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‘The Magnificent Ambersons’ by Booth Tarkington won the Pulitzer Prize in 1919 and is a valuable portrait of American Midwestern life at the turn of the twentieth century.

The Amberson family fortunes wax and wane as the novel follows the progress of the automobile across the American landscape and the life of spoiled George Minafer.

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Introduction to The Magnificent Ambersons

The Magnificent Ambersons is a dynastic saga following a family’s reaction to the changing conditions of modernity. As such, it is similar to other writing of the period, such as the British writer John Galsworthy’s Forsyte Saga (1906-1928). Indeed, both Galsworthy and Booth Tarkington, author of The Magnificent Ambersons, achieved critical success (Galsworthy won the Nobel Prize in 1932) and the writing of both was very popular in their lifetimes. The writing of both authors has seen success in adaptation, the Forsyte Saga on British television (1967) and The Magnificent Ambersons in an acclaimed 1942 film by Orson Welles.

Author Booth Tarkington
Booth Tarkington

What Happens in The Magnificent Ambersons

The novel is set in an unnamed Midwest town, a thinly disguised Indianapolis (where Tarkington grew up and lived most of his life). The events of the novel begin with a retrospective on the family history; In 1873, ‘Major’ Amberson comes into money and buys and develops an extensive plot of land. By the time his daughter, Isabel, is being courted by a multitude of suitors, the Ambersons are wealthy and considered pillars of the community.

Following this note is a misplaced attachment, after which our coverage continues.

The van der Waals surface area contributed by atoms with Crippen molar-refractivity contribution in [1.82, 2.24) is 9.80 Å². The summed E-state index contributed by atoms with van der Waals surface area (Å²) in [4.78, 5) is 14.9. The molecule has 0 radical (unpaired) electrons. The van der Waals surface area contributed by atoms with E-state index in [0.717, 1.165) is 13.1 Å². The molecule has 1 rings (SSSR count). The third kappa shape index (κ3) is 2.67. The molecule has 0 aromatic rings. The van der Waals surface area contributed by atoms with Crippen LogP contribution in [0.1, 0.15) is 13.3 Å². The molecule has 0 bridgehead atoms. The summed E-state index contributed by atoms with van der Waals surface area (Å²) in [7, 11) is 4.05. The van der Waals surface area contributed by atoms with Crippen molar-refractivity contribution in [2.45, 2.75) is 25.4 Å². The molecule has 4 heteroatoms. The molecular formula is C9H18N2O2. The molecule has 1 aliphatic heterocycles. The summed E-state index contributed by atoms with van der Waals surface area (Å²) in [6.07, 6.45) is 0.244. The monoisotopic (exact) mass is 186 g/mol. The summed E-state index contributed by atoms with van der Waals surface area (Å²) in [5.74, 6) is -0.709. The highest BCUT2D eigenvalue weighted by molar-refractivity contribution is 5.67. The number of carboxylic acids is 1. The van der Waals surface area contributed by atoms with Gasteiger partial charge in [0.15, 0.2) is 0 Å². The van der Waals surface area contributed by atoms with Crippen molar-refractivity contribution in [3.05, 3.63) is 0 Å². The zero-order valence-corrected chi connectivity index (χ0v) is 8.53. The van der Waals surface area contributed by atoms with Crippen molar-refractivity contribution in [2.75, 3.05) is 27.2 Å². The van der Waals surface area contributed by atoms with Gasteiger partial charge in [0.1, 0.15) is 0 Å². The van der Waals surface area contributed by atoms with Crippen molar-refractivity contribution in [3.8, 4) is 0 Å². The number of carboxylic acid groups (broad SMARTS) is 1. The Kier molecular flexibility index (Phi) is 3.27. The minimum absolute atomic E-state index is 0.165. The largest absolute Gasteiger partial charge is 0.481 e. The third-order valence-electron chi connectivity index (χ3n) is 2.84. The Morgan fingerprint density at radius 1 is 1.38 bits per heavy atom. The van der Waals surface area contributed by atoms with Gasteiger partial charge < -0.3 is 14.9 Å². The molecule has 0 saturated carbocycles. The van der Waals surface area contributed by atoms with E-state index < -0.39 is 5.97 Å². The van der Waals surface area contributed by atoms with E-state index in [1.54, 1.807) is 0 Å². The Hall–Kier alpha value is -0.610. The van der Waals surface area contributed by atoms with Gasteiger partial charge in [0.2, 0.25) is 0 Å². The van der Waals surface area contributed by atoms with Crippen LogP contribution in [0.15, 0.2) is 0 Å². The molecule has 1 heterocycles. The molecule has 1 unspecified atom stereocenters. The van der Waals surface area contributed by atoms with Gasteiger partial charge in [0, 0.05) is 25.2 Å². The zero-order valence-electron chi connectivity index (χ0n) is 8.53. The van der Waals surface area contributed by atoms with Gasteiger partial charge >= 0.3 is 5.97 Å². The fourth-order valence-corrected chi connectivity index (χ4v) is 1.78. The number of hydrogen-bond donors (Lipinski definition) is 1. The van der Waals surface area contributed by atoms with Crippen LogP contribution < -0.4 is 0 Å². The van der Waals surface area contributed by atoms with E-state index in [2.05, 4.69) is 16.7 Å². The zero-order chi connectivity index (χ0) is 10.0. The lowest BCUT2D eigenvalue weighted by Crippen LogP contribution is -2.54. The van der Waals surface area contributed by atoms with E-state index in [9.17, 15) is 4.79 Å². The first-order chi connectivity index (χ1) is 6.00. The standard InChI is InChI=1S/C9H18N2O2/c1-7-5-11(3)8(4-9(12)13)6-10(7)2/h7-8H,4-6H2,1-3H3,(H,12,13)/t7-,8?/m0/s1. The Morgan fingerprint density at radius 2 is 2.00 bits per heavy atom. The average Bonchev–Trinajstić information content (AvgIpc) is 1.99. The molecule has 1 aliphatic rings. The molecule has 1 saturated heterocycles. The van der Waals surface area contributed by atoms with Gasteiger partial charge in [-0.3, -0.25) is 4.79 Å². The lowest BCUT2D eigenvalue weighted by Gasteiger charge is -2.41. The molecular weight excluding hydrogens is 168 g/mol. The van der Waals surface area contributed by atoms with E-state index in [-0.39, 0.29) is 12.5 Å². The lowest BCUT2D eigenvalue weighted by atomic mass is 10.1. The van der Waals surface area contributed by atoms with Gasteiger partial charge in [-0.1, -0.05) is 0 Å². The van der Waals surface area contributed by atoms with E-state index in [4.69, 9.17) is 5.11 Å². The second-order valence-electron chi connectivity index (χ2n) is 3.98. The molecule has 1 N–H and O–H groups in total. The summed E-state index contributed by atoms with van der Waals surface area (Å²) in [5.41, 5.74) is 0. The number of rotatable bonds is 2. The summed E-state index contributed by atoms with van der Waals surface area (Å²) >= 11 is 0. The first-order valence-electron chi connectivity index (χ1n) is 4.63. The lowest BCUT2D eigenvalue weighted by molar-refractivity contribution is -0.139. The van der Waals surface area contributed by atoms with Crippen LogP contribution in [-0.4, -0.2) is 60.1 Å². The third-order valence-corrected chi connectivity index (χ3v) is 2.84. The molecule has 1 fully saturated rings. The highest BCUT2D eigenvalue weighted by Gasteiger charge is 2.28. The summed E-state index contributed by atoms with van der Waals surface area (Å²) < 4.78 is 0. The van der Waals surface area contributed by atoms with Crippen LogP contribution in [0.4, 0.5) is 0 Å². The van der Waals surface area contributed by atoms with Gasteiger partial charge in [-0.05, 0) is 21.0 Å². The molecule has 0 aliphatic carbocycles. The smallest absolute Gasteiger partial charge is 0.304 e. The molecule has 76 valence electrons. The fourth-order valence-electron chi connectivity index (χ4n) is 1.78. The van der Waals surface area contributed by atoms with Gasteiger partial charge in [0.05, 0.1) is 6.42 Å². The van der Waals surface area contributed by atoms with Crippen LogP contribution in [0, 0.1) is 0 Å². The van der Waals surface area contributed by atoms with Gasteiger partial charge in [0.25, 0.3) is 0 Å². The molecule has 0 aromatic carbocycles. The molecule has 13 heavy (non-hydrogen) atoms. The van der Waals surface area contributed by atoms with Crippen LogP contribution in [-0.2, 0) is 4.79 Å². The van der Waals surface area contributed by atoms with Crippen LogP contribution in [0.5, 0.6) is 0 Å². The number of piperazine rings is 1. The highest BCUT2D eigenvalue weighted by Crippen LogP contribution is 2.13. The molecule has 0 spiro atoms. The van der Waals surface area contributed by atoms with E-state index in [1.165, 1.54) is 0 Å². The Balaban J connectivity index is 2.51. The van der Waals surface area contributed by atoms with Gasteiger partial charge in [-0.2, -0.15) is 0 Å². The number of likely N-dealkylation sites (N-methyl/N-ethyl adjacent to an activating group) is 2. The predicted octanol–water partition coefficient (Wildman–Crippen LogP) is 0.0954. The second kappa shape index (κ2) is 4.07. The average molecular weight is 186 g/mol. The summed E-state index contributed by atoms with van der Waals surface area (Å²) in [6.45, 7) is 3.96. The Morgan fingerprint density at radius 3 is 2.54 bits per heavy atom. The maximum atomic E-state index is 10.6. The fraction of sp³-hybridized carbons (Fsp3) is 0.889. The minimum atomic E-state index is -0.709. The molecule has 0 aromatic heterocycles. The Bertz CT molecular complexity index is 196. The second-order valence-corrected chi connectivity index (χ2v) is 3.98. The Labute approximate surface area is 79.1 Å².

Isabel Amberson has to choose between Eugene Morgan, poor but creative, and the more sedate Wilbur Minafer. She chooses to marry Minafer, who is the better businessman.Isabel and Wilbur have a son, George, who is spoiled rotten from his earliest childhood. He rides roughshod over the town’s residents, terrifying everyone.

Everyone secretly wishes George Minafer would get his comeuppance. On vacation from prep school, he meets Lucy Morgan at a ball. He is captivated by her, and although she is not intimidated by him or his family, she appears attracted to George. George is, however, not interested in a career, only in ‘being a gentleman.’ Lucy’s father is none other than Eugene Morgan, who moved away after his rejection by Isabel Amberson and became an inventor. George takes an instant dislike to Eugene.

The automobile changed the Indianapolis landscape, in daily life and in the novel.

Indianapolis at the beginning of the 20th century

Over the next few years, George presses Lucy to marry him, and, although she is fond of him, she refuses, mainly because he takes no serious interest in a career. Wilbur Minafer dies some time after George graduates from college. Meanwhile, Eugene Morgan’s fortunes have been rising as he begins to manufacture his horseless carriages (automobiles).

George’s hatred of Eugene grows, so that when his widowed mother Isabel reveals that Eugene has asked her to marry him, George insists that she never see Eugene again. Isabel reluctantly agrees.George and Isabel go on an extended European trip. Before they leave, George tells Lucy that their relationship is over. Lucy is devastated.

During George and Isabel’s absence, the Ambersons’ fortunes continue to wane, while Eugene and Lucy Morgan become more and more wealthy and successful in the production of automobiles. When Isabel returns from Europe, she is mortally ill and dies without seeing Eugene, despite her wishes to do so. With the death of Major Amberson, the family fortunes are in ruins. They sell off their remaining assets to cover their debts.